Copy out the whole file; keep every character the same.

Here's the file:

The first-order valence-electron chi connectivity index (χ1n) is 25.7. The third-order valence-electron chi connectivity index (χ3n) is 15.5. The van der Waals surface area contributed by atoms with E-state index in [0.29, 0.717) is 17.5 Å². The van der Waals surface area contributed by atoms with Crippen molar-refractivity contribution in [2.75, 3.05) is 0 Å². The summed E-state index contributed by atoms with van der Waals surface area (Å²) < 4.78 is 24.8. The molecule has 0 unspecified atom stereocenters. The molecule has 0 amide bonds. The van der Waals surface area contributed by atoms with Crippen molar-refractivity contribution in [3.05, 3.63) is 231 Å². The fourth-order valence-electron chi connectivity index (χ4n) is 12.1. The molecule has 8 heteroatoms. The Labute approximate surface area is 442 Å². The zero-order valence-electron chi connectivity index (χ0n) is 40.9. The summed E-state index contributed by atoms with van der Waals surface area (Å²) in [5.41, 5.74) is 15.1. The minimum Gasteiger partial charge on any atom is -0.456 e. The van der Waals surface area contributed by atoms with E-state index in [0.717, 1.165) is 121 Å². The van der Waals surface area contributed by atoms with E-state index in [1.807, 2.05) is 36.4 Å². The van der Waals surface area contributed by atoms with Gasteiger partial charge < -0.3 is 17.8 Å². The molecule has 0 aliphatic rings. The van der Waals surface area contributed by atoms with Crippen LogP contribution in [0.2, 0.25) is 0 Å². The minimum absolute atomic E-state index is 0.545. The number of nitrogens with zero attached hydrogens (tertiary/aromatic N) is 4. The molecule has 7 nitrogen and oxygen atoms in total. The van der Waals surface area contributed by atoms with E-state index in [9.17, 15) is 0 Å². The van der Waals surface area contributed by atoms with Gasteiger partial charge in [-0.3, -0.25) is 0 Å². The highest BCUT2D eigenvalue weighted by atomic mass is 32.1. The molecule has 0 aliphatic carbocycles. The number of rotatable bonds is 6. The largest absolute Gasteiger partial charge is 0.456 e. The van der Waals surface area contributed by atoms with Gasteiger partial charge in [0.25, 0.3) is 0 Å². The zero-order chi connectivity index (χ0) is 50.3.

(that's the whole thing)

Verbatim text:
The first-order valence-electron chi connectivity index (χ1n) is 25.7. The third-order valence-electron chi connectivity index (χ3n) is 15.5. The van der Waals surface area contributed by atoms with E-state index in [0.29, 0.717) is 17.5 Å². The van der Waals surface area contributed by atoms with Crippen molar-refractivity contribution in [2.75, 3.05) is 0 Å². The summed E-state index contributed by atoms with van der Waals surface area (Å²) < 4.78 is 24.8. The molecule has 0 unspecified atom stereocenters. The molecule has 0 amide bonds. The van der Waals surface area contributed by atoms with Crippen molar-refractivity contribution in [3.05, 3.63) is 231 Å². The fourth-order valence-electron chi connectivity index (χ4n) is 12.1. The molecule has 8 heteroatoms. The Labute approximate surface area is 442 Å². The zero-order valence-electron chi connectivity index (χ0n) is 40.9. The summed E-state index contributed by atoms with van der Waals surface area (Å²) in [5.41, 5.74) is 15.1. The minimum Gasteiger partial charge on any atom is -0.456 e. The van der Waals surface area contributed by atoms with E-state index in [0.717, 1.165) is 121 Å². The van der Waals surface area contributed by atoms with E-state index in [1.807, 2.05) is 36.4 Å². The van der Waals surface area contributed by atoms with Gasteiger partial charge < -0.3 is 17.8 Å². The molecule has 0 aliphatic rings. The van der Waals surface area contributed by atoms with Crippen LogP contribution in [0.2, 0.25) is 0 Å². The minimum absolute atomic E-state index is 0.545. The number of nitrogens with zero attached hydrogens (tertiary/aromatic N) is 4. The molecule has 7 nitrogen and oxygen atoms in total. The van der Waals surface area contributed by atoms with E-state index in [9.17, 15) is 0 Å². The van der Waals surface area contributed by atoms with Gasteiger partial charge in [-0.3, -0.25) is 0 Å². The highest BCUT2D eigenvalue weighted by atomic mass is 32.1. The molecule has 0 aliphatic carbocycles. The number of rotatable bonds is 6. The largest absolute Gasteiger partial charge is 0.456 e. The van der Waals surface area contributed by atoms with Gasteiger partial charge in [0.25, 0.3) is 0 Å². The zero-order chi connectivity index (χ0) is 50.3.